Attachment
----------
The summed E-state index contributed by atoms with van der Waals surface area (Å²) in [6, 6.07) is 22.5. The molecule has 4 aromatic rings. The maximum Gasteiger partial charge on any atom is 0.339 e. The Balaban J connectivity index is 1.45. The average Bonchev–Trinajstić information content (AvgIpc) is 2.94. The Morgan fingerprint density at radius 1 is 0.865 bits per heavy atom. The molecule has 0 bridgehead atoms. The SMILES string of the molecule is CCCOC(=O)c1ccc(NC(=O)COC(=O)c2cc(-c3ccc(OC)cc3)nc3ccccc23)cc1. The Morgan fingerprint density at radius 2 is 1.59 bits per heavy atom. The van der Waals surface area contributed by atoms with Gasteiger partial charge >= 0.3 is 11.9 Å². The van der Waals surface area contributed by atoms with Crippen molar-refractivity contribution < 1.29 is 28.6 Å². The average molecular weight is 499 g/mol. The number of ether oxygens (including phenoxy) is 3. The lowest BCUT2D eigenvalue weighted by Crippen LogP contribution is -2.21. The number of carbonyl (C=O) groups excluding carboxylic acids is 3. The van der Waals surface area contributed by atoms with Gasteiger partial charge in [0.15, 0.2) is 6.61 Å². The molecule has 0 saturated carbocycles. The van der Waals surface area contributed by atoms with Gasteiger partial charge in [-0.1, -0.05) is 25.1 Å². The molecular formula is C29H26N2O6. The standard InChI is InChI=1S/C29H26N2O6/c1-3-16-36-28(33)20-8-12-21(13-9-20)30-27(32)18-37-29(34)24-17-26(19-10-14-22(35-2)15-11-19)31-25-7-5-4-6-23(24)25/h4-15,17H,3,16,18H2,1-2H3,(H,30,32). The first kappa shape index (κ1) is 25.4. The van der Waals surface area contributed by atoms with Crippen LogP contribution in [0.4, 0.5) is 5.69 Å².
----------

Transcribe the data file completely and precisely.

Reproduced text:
The summed E-state index contributed by atoms with van der Waals surface area (Å²) in [6, 6.07) is 22.5. The molecule has 4 aromatic rings. The maximum Gasteiger partial charge on any atom is 0.339 e. The Balaban J connectivity index is 1.45. The average Bonchev–Trinajstić information content (AvgIpc) is 2.94. The Morgan fingerprint density at radius 1 is 0.865 bits per heavy atom. The molecule has 0 bridgehead atoms. The SMILES string of the molecule is CCCOC(=O)c1ccc(NC(=O)COC(=O)c2cc(-c3ccc(OC)cc3)nc3ccccc23)cc1. The Morgan fingerprint density at radius 2 is 1.59 bits per heavy atom. The van der Waals surface area contributed by atoms with Gasteiger partial charge >= 0.3 is 11.9 Å². The van der Waals surface area contributed by atoms with Crippen molar-refractivity contribution < 1.29 is 28.6 Å². The average molecular weight is 499 g/mol. The number of ether oxygens (including phenoxy) is 3. The lowest BCUT2D eigenvalue weighted by Crippen LogP contribution is -2.21. The number of carbonyl (C=O) groups excluding carboxylic acids is 3. The van der Waals surface area contributed by atoms with Gasteiger partial charge in [0.15, 0.2) is 6.61 Å². The molecule has 0 saturated carbocycles. The van der Waals surface area contributed by atoms with Gasteiger partial charge in [-0.1, -0.05) is 25.1 Å². The molecular formula is C29H26N2O6. The standard InChI is InChI=1S/C29H26N2O6/c1-3-16-36-28(33)20-8-12-21(13-9-20)30-27(32)18-37-29(34)24-17-26(19-10-14-22(35-2)15-11-19)31-25-7-5-4-6-23(24)25/h4-15,17H,3,16,18H2,1-2H3,(H,30,32). The first kappa shape index (κ1) is 25.4. The van der Waals surface area contributed by atoms with Crippen LogP contribution in [0.4, 0.5) is 5.69 Å².